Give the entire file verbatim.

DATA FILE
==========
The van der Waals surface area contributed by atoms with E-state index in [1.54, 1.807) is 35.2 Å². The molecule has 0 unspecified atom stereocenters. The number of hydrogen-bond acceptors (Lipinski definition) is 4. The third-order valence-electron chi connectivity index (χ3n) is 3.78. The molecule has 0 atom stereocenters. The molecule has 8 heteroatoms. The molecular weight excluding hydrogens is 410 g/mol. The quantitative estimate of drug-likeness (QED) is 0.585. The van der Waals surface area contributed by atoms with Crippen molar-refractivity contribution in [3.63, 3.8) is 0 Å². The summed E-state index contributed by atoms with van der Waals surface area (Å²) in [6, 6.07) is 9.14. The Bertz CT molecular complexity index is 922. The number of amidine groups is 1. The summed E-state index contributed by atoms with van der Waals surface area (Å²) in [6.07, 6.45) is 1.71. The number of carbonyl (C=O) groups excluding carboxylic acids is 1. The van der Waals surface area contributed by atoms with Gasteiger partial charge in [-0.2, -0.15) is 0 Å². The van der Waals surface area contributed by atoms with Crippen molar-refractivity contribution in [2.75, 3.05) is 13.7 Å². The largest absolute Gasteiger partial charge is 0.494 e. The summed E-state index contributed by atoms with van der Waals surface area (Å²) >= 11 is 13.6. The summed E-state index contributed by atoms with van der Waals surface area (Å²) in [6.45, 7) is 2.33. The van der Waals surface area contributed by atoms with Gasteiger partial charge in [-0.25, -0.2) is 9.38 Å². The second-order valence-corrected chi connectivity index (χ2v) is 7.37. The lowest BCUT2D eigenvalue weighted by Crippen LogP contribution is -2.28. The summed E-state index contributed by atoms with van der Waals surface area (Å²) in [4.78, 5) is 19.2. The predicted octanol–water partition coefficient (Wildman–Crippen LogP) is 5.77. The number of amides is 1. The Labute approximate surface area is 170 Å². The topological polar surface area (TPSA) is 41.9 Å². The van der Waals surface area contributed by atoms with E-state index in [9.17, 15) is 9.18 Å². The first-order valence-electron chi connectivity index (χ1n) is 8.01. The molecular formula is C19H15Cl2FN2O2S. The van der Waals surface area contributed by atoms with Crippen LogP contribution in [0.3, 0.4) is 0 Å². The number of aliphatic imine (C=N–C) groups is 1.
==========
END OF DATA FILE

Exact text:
The van der Waals surface area contributed by atoms with E-state index in [1.54, 1.807) is 35.2 Å². The molecule has 0 unspecified atom stereocenters. The number of hydrogen-bond acceptors (Lipinski definition) is 4. The third-order valence-electron chi connectivity index (χ3n) is 3.78. The molecule has 0 atom stereocenters. The molecule has 8 heteroatoms. The molecular weight excluding hydrogens is 410 g/mol. The quantitative estimate of drug-likeness (QED) is 0.585. The van der Waals surface area contributed by atoms with Crippen molar-refractivity contribution in [3.63, 3.8) is 0 Å². The summed E-state index contributed by atoms with van der Waals surface area (Å²) in [6, 6.07) is 9.14. The Bertz CT molecular complexity index is 922. The number of amidine groups is 1. The summed E-state index contributed by atoms with van der Waals surface area (Å²) in [6.07, 6.45) is 1.71. The number of carbonyl (C=O) groups excluding carboxylic acids is 1. The van der Waals surface area contributed by atoms with Gasteiger partial charge in [-0.2, -0.15) is 0 Å². The van der Waals surface area contributed by atoms with Crippen molar-refractivity contribution in [2.75, 3.05) is 13.7 Å². The largest absolute Gasteiger partial charge is 0.494 e. The summed E-state index contributed by atoms with van der Waals surface area (Å²) >= 11 is 13.6. The summed E-state index contributed by atoms with van der Waals surface area (Å²) in [6.45, 7) is 2.33. The van der Waals surface area contributed by atoms with Gasteiger partial charge in [-0.25, -0.2) is 9.38 Å². The second-order valence-corrected chi connectivity index (χ2v) is 7.37. The lowest BCUT2D eigenvalue weighted by Crippen LogP contribution is -2.28. The summed E-state index contributed by atoms with van der Waals surface area (Å²) in [4.78, 5) is 19.2. The predicted octanol–water partition coefficient (Wildman–Crippen LogP) is 5.77. The number of amides is 1. The Labute approximate surface area is 170 Å². The topological polar surface area (TPSA) is 41.9 Å². The van der Waals surface area contributed by atoms with E-state index in [9.17, 15) is 9.18 Å². The first-order valence-electron chi connectivity index (χ1n) is 8.01. The molecular formula is C19H15Cl2FN2O2S. The van der Waals surface area contributed by atoms with Crippen LogP contribution in [0.3, 0.4) is 0 Å². The number of aliphatic imine (C=N–C) groups is 1.